More Beaujolais

Just to see, read, or hear the word Beaujolais spoken is tres jolie! And really, so are the terroir, wines, culture, people, and foods, from this region of France.

For most of us, there’s no better way to learn about the magical Beaujolais region, than by being there. Not very practical for many of us, though, and with that in mind, we usually depend on the learnings and teachings of others; either from those who live in the area, or from journalists who have made a trip to Beaujolais, who interview experts for details. This latter example is today’s story.

We entered the winery on our first day to meet winemaker Denis Lapaler. Denis is one of two head winemakers on the Georges Duboeuf team; the other being Emeric Gaucher.

PHOTO: Winemaker Denis Lapaler taking wine from the tank, so we can taste a developing Beaujolais,. Denis’s job is overseeing all quality control, as well as making wine for Georges Duboeuf.

I was the guest of a 10-day, well organized, and intense educational journey into Beaujolais. It included visiting the parent company of Les Vins Georges Duboeuf, as well as visiting other families growing wine grapes for the Georges Duboeuf family of wines.

The Georges Duboeuf family has it own estate wines, as well as being highly regarded, négociant merchants from Beaujolais. They’ve assembled the highest quality of committed, small family growers and winemakers, and have added them to their portfolio, each with specific designations. Their umbrella company includes Cru Beaujolais, Beaujolais Villages, plus Beaujolais, and Beaujolais Nouveau (which Georges Duboeuf popularized the tradition in Beaujolais of making a very young wine, with which to celebrate the harvest.  As they call it — “the first wine of the harvest.”)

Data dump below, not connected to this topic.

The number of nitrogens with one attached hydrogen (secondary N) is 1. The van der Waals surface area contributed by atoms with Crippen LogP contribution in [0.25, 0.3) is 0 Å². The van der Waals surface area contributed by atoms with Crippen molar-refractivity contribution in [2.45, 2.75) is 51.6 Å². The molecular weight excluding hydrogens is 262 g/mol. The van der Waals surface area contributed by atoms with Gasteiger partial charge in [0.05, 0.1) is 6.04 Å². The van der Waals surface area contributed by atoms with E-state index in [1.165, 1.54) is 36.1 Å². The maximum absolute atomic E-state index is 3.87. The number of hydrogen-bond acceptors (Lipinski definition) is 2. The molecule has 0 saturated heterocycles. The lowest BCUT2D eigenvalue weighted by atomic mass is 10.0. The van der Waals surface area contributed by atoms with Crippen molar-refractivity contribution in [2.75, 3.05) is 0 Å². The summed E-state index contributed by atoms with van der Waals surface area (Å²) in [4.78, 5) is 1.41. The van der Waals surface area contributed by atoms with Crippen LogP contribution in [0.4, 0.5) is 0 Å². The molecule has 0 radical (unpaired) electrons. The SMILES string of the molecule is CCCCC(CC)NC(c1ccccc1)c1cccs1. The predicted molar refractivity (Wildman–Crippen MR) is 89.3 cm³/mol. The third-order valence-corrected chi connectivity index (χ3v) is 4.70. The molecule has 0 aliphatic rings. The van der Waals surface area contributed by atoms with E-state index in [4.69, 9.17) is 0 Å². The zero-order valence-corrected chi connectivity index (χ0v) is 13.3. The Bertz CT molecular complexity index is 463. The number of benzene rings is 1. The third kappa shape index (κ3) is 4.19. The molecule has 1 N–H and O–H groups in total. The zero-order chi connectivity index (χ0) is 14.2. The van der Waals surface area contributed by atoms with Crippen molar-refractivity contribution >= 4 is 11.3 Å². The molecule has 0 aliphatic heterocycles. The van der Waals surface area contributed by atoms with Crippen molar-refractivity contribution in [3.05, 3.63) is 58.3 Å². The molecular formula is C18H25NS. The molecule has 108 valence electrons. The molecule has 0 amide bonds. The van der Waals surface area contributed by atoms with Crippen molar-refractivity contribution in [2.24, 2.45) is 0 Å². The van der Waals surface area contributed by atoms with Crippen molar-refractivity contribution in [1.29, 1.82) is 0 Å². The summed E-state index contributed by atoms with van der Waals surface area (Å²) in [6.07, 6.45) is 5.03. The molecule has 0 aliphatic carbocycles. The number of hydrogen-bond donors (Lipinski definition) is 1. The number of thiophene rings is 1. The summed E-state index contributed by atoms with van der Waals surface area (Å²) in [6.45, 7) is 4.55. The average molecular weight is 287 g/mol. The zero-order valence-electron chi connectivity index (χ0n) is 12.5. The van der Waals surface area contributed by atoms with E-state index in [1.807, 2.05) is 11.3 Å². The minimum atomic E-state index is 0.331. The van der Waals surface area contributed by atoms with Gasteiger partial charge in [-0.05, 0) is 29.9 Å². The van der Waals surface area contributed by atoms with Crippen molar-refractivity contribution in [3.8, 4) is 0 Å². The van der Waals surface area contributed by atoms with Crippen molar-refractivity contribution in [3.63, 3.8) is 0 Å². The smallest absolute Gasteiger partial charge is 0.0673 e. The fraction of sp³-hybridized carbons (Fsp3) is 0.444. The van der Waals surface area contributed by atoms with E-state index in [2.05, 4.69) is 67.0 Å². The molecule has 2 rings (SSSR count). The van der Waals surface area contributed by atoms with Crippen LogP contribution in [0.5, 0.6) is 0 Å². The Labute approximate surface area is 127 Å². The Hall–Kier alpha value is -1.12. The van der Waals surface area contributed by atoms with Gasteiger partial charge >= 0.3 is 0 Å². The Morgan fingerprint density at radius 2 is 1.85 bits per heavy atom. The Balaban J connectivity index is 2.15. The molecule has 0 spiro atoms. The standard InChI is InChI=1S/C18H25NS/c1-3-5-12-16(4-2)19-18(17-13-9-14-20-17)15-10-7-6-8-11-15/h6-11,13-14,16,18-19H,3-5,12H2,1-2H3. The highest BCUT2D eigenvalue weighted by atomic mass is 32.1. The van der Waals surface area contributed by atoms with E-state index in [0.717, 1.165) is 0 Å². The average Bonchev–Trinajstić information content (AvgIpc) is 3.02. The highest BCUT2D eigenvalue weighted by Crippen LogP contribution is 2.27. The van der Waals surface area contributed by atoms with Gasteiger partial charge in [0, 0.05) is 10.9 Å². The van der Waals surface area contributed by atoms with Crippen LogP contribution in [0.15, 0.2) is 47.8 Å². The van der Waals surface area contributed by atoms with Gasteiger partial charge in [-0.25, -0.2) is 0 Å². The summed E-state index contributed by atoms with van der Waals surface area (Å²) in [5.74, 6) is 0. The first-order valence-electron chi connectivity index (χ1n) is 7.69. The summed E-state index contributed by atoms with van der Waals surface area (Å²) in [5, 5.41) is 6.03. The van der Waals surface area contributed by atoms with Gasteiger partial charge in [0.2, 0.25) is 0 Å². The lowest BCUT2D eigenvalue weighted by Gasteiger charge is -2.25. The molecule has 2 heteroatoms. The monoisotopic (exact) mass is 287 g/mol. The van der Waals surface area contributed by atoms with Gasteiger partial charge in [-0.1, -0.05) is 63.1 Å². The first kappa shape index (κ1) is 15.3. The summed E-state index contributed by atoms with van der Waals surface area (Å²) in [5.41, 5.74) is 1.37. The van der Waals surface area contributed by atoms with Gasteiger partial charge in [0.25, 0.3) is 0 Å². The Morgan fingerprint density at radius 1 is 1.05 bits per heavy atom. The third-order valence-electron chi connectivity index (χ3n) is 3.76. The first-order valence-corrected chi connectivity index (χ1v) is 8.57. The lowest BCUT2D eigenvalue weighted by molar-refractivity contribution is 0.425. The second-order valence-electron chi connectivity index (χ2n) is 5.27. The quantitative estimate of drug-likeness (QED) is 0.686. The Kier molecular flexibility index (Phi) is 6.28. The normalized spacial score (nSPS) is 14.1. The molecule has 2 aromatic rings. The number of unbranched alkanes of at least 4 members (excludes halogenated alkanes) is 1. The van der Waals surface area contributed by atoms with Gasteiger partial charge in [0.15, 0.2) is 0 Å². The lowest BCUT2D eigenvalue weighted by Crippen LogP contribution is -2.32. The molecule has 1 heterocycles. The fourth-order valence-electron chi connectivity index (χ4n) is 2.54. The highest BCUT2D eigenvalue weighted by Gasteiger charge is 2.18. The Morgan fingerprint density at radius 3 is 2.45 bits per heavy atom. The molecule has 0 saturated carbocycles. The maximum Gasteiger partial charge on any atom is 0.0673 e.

Some members on their team just grow grapes, while some grow and make the wine to be delivered, and still more have chateau designated wines. Every configuration has it’s own procedure with rules and regulations. And, a lot of really great wine is made, following their guidelines. For a consumer, this makes for some very tasty and consistently delightful and distinctive wines. Tasting their samples, and quoting what I heard a five year old say on the return flight, as we were leaving Paris)… Ooooo la la!

So yes, I’m happy to say that if any of the George Duboeuf bottles of wine were placed in front of me, I trust that they’re a delicious representation of the Beaujolais region, of France, based on the family’s longstanding history in Beaujolais, their quality control practices, and all else that I’ve tasted and learned.

PHOTO of Georges Duboeuf signing his autobiography for me: Left to right, sitting, Georges Duboeuf and me (star struck). Standing, Franck Duboeuf and his son Aurélien Duboeuf… Three generations met us… An important moment in history for the Duboeuf family.

These thousand or so words don’t even begin to express what I’ve just learned in Beaujolais, as a guest of Les Vins Georges Duboeuf. There will be many more profiles of the brands, who are growing the wine grapes and are part of the Georges Duboeuf Family. Stay tuned for more Beaujolais profiles of the lovely French families, we met along the way… living and loving in the Beaujolais region of France… the wining, dining, and experiencing the good life in rural France.